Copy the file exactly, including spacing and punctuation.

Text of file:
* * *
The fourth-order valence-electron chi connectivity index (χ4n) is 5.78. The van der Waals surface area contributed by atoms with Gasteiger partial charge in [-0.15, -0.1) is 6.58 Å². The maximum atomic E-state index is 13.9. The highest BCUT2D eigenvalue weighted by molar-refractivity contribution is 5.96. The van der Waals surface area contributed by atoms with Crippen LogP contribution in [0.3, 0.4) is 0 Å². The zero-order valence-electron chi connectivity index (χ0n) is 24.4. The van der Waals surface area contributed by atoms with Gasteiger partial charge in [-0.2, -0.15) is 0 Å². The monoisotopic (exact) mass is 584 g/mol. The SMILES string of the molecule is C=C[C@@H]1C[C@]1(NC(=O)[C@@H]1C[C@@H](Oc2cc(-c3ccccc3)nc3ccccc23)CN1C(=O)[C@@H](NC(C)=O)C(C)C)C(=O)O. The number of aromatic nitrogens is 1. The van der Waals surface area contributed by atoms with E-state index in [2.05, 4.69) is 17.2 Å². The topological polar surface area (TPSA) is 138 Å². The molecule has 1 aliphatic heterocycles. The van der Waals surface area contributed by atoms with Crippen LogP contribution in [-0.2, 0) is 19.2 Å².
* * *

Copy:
The fourth-order valence-electron chi connectivity index (χ4n) is 5.78. The van der Waals surface area contributed by atoms with Gasteiger partial charge in [-0.15, -0.1) is 6.58 Å². The maximum atomic E-state index is 13.9. The highest BCUT2D eigenvalue weighted by molar-refractivity contribution is 5.96. The van der Waals surface area contributed by atoms with Crippen LogP contribution in [0.3, 0.4) is 0 Å². The zero-order valence-electron chi connectivity index (χ0n) is 24.4. The van der Waals surface area contributed by atoms with Gasteiger partial charge in [-0.2, -0.15) is 0 Å². The monoisotopic (exact) mass is 584 g/mol. The SMILES string of the molecule is C=C[C@@H]1C[C@]1(NC(=O)[C@@H]1C[C@@H](Oc2cc(-c3ccccc3)nc3ccccc23)CN1C(=O)[C@@H](NC(C)=O)C(C)C)C(=O)O. The number of aromatic nitrogens is 1. The van der Waals surface area contributed by atoms with E-state index in [2.05, 4.69) is 17.2 Å². The topological polar surface area (TPSA) is 138 Å². The molecule has 1 aliphatic heterocycles. The van der Waals surface area contributed by atoms with Crippen LogP contribution in [-0.2, 0) is 19.2 Å².